Capillary Action In Plants

blueflower Capillary action is vital to life processes and is the name given to the way that water moves through things.  This is an intriguing science project for even the Littlest Sparks, which demonstrates the movement of water through plants.

For this science project you will need:

  • A small bunch of white carnations.
  • Food dye of various colours – we always like to include blue though because so few flowers are truly blue!
  • Some clear containers.
  • Sharp scissors or secateurs to cut the stems off your carnations.  (Adult assistance required!)
  • Water

What to do:

  • Fill your containers with water and add a different coloured food dye to each one.  Put lots of food dye in if you want to seed dramatic results!  It is not possible to add too much dye for this experiment.
  • The ends of the carnation stems need to be cut diagonally at an angle, this helps them to absorb water.
  • Place a carnation in each of your containers containing the coloured water.
  • Watch and observe really carefully over the next few days.  Which dye is the fastest to change the colour of the flower?  Look really closely, does all of the flower change colour?

What happened here?

blueflowerinvase The surfaces of plants are covered in thousands of little holes called stomata.  Water evaporates from these holes to keep the plant cool. This is called transpiration.  (See our Pint Pot Planet experiment.)

As water leaves the plant it causes more to be ‘sucked up’ either from the ground through roots or in this case from the vase of coloured water through the stem.

The stem can do this easily for two reasons and it is all to do with water being ‘sticky’.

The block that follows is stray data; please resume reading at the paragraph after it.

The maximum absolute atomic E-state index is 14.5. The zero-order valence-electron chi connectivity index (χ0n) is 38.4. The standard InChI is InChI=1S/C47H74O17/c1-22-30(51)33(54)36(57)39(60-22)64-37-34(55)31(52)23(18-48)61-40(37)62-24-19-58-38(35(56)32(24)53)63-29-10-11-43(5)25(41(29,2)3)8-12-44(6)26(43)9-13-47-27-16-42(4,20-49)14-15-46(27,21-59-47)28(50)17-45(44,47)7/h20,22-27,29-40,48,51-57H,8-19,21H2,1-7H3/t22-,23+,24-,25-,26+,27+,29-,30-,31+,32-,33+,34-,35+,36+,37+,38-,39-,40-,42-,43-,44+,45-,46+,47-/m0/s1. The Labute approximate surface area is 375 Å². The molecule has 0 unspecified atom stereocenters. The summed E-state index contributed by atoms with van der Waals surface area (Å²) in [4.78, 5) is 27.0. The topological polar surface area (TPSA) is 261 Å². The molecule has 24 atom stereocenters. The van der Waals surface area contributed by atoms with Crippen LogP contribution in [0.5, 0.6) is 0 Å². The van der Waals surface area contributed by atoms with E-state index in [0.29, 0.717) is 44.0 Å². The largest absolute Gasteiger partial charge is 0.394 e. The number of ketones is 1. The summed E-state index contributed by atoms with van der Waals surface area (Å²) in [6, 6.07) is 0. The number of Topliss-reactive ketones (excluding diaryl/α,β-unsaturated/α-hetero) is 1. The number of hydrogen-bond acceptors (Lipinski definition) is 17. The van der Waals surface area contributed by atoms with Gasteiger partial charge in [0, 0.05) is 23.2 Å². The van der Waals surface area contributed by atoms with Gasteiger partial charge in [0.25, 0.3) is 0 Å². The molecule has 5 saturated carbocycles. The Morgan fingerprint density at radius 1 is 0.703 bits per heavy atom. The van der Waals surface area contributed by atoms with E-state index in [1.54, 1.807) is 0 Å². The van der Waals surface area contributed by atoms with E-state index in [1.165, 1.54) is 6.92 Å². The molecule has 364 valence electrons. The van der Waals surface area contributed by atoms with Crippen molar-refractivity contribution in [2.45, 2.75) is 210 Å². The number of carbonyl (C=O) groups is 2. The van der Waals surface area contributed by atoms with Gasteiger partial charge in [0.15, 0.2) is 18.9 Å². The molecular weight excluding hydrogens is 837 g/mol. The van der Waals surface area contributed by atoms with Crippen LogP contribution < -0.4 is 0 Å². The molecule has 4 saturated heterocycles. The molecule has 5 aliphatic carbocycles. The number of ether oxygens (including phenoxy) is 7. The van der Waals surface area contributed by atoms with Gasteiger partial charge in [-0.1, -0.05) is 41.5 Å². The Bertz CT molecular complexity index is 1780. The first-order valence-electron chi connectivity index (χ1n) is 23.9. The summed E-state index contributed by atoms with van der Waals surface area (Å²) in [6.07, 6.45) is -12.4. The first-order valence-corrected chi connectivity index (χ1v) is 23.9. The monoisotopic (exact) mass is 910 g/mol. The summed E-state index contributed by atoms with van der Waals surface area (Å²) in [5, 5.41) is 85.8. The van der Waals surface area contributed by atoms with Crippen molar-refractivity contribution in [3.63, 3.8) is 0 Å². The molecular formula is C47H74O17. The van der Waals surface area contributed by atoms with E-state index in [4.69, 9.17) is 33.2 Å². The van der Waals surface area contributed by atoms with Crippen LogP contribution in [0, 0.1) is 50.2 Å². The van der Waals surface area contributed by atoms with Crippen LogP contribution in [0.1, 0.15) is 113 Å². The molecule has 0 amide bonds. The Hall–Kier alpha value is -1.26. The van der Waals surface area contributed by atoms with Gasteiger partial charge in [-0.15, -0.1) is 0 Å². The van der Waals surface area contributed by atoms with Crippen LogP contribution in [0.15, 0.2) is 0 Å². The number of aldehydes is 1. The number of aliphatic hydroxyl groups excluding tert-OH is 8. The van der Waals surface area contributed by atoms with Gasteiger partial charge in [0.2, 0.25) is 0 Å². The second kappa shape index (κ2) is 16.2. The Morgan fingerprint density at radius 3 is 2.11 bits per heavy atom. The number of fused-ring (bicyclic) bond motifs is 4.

In the first instance this happens because water molecules like to stick together, so water molecules follow each other up the stem.  Imagine hundreds of children holding hands and dragging each other through a tunnel, as one child pops out of the end more are dragged through!

The way in which water likes to stick to itself is called water cohesion, sometimes we also call this surface tension.

Secondly plants are of full of tiny tunnels called xylem, and water likes to stick to these surfaces too, making it easy for the water to travel through the plant.  Could you spot them when you looked at your dyed flowers?

Take it further:

Repeat this experiment but instead of using carnations use a stem of celery.  Can you see how the food dye has moved through the plant using capillary action?  Capillary action is just for plants either!  Fill a flower pot with dry compost.  Now stand it in a deep saucer of water.  Capillary action will cause the water to travel to the surface of the compost and make it wet.  (This is a very good way to water your seedlings by the way!)  You can also use some absorbent kitchen towel to watch capillary action.  Fill a small container with water, you can add food dye if you wish, hold the kitchen towel upright with one corner dangling in the water and watch how the water moves up the kitchen towel – it’s capillary action in action again!

Don’t forget to visit all of our kids science experiements.

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